Click here for the video version of this story, animated by Terren Lin and Josh Smutko.

I was angry. No, violently upset. Now I am ashamed.

Yesterday I was busy taking care of last minute details for my trip to Kentucky. I arrive on Saturday and I speak on Monday. I always look forward to these trips. So my attitude and spirit have been running high.

Until this morning.

There was something wrong when I awakened. I knew I had forgotten something yesterday but couldn't pin point it until I opened my closet. I needed to pick up my sport coat from the cleaners. I figured I must have left it in the car when I was unloading everything. I dressed in a hurry and headed to the car. Suddenly this empty feeling came over me.

"No!" I said as I approached the car. I couldn't see the jacket. "Maybe it fell on the floor," I thought. But it wasn't there.

That shocked, empty feeling came pouring over me. I looked in the trunk this time. Nothing.

"I know I picked it up," I said to myself. "Oh, God no. Someone stole it!" I walked slowly back into the house and stood at the bottom of the stairs and looking up at my wife I said, "My brand new jacket was stolen from my car!"

I would be ashamed to describe my anger and response to this event. I had never before had anything stolen from me. Images of some guy wearing my new sport coat and thoughts of someone laughing at my loss put me into a ten minute fit of anger. I had charged the $125 jacket and thoughts of still having to pay for it while someone else wore it infuriated me.

Marianne approached me and kept saying "I'm sorry, Bob." You could see the look on her face that she was uncomfortable with the way I was reacting. Finally I sat there on the couch in silence. She kissed me goodbye as I sat slumped over and groaning.

In the background, as I repeatedly ran through my every step yesterday, the local television newscaster rattled on. I heard her say, "You remember last month we shared the story of the overwhelming community response to the Plains Township police officer who was battling cancer. We are sorry to report that this 29-year-old man died yesterday. He and his wife were married in May."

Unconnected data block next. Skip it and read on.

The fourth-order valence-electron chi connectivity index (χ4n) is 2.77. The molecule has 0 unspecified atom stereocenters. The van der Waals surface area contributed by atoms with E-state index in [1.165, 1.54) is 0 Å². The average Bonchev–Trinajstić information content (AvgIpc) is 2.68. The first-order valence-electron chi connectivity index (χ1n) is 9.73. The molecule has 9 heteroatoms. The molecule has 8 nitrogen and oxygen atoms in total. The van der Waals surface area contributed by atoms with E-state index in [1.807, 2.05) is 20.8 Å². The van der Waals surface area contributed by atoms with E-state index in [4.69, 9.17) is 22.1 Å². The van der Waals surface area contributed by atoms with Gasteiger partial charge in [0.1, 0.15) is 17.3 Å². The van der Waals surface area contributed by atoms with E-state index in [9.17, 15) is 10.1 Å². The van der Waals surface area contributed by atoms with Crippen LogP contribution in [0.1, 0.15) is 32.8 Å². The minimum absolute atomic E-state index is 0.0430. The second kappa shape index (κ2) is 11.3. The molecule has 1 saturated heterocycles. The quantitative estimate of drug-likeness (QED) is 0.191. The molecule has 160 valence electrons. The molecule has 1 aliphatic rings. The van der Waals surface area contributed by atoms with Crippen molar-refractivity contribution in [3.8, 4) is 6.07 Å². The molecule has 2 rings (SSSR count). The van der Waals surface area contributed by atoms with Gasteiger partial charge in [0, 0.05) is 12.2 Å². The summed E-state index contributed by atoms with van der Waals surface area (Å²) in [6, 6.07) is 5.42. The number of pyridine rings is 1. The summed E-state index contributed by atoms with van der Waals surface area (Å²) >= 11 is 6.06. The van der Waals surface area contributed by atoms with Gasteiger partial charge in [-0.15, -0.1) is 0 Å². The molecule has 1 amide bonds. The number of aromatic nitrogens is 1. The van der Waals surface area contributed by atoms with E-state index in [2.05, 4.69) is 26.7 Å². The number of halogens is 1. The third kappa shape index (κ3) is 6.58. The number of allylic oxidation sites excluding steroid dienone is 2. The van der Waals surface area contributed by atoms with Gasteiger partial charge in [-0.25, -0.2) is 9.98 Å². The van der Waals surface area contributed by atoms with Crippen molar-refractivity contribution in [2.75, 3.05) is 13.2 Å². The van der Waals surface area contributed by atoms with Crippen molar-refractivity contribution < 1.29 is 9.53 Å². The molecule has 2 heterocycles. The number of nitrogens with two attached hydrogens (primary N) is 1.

I paused and sighed deeply, still struggling with my loss. Then she continued: "Local workers took time to raise $400 for a young teen who is awaiting a kidney transplant. The family needed a cell phone. They are now on high alert and need 24 hr phone access as they await his life saving call."

"Oh, God forgive me!" I said out loud.

How petty I was. I lost a jacket. Compared to these people I am the wealthiest man alive. I called my wife and left a message for her apologizing for the way I acted.

"Whoever it was that stole my jacket may have needed it more. If not, they will need to answer for their act and ultimately pay for it in full," I said. "Not only did they steal from me, but now my anger has intruded into my life and my best friend and love didn't need to hear this."

I was suddenly completely at peace with this. An incredible transformation occurred. But the story doesn't end there.

About an hour later a thought came to me. Did I or didn't I pick up that jacket yesterday? Could I possibly have been thinking about the one I picked up the day before when I dropped the new one off? I ran to the car and there on the console was the laundry stub. My new jacket was safely in storage.

How foolish and stupid I felt. All the wasted energy. All the anger. I understood now why I suddenly came to peace with the event. It never happened.

I called my wife and profusely apologized. She said she had planned to buy me a new one later in the day because she felt so bad for me.

But wait. One more reminder. God wasn't finished with me yet.

Some lessons in life are learned the hard way. In fact they are the most important ones.

I had just picked up my "stolen" jacket and turned into the parking lot of the local grocery store. Seconds later, as I turned the car off, I heard a terrible, grinding crash. At the entrance to the lot two cars had collided. One had three older adults, and the other was driven by a young teenage boy. His car had shifted into reverse upon impact and crashed into the drugstore across the street.

Both cars were totaled. I called 911 as did several other people. I ran across the street and saw the older driver had smashed his head on the windshield. The young boy was dazed but awake. Blood was pouring from his left ear.

I do not need to go into any more detail. As far as I know they were all alive when taken away.

How trivial I was. I am ashamed to say that that $125 sport coat brought out the worst in me. How dare I carry on and waste such precious moments of my life over a jacket?

I came home and opened my closet. Every sport coat and suit that I have held on to and are an unnecessary part of my ward robe was promptly taken to the local Salvation Army drop-off.

One policeman lost his life to cancer, one young boy awaits a kidney so he can live, four people nearly lost their lives and I wasted mine over "The Jacket."

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